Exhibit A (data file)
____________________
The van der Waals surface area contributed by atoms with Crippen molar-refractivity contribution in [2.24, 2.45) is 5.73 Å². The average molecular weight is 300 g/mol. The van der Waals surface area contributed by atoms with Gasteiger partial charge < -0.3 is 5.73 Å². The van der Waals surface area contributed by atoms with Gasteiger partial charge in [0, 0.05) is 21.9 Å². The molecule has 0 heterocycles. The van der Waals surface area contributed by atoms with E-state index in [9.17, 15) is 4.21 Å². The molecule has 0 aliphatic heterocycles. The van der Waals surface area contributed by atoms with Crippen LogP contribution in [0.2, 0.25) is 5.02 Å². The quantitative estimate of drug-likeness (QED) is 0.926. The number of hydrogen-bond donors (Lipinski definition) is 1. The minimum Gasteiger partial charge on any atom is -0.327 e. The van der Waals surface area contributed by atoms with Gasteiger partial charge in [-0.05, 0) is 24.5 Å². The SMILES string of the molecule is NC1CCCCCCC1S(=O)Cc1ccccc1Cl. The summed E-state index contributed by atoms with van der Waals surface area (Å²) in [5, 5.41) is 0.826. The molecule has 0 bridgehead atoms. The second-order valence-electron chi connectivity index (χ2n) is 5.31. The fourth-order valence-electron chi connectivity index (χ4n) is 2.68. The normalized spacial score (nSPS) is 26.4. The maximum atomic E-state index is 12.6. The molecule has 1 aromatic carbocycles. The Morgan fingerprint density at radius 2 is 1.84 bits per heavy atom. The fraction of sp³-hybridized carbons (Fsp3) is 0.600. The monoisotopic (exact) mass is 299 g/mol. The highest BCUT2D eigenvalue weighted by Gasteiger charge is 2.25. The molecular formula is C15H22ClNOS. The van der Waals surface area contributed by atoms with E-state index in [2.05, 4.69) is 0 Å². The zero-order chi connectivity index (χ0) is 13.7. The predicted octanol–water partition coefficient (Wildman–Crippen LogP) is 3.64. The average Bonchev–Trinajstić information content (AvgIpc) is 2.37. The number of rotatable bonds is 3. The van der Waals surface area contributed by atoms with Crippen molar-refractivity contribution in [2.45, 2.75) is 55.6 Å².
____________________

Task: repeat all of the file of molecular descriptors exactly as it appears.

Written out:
The van der Waals surface area contributed by atoms with Crippen molar-refractivity contribution in [2.24, 2.45) is 5.73 Å². The average molecular weight is 300 g/mol. The van der Waals surface area contributed by atoms with Gasteiger partial charge < -0.3 is 5.73 Å². The van der Waals surface area contributed by atoms with Gasteiger partial charge in [0, 0.05) is 21.9 Å². The molecule has 0 heterocycles. The van der Waals surface area contributed by atoms with E-state index in [9.17, 15) is 4.21 Å². The molecule has 0 aliphatic heterocycles. The van der Waals surface area contributed by atoms with Crippen LogP contribution in [0.2, 0.25) is 5.02 Å². The quantitative estimate of drug-likeness (QED) is 0.926. The number of hydrogen-bond donors (Lipinski definition) is 1. The minimum Gasteiger partial charge on any atom is -0.327 e. The van der Waals surface area contributed by atoms with Gasteiger partial charge in [-0.05, 0) is 24.5 Å². The SMILES string of the molecule is NC1CCCCCCC1S(=O)Cc1ccccc1Cl. The summed E-state index contributed by atoms with van der Waals surface area (Å²) in [5, 5.41) is 0.826. The molecule has 0 bridgehead atoms. The second-order valence-electron chi connectivity index (χ2n) is 5.31. The fourth-order valence-electron chi connectivity index (χ4n) is 2.68. The normalized spacial score (nSPS) is 26.4. The maximum atomic E-state index is 12.6. The molecule has 1 aromatic carbocycles. The Morgan fingerprint density at radius 2 is 1.84 bits per heavy atom. The fraction of sp³-hybridized carbons (Fsp3) is 0.600. The monoisotopic (exact) mass is 299 g/mol. The highest BCUT2D eigenvalue weighted by Gasteiger charge is 2.25. The molecular formula is C15H22ClNOS. The van der Waals surface area contributed by atoms with E-state index in [2.05, 4.69) is 0 Å². The zero-order chi connectivity index (χ0) is 13.7. The predicted octanol–water partition coefficient (Wildman–Crippen LogP) is 3.64. The average Bonchev–Trinajstić information content (AvgIpc) is 2.37. The number of rotatable bonds is 3. The van der Waals surface area contributed by atoms with Crippen molar-refractivity contribution in [2.45, 2.75) is 55.6 Å².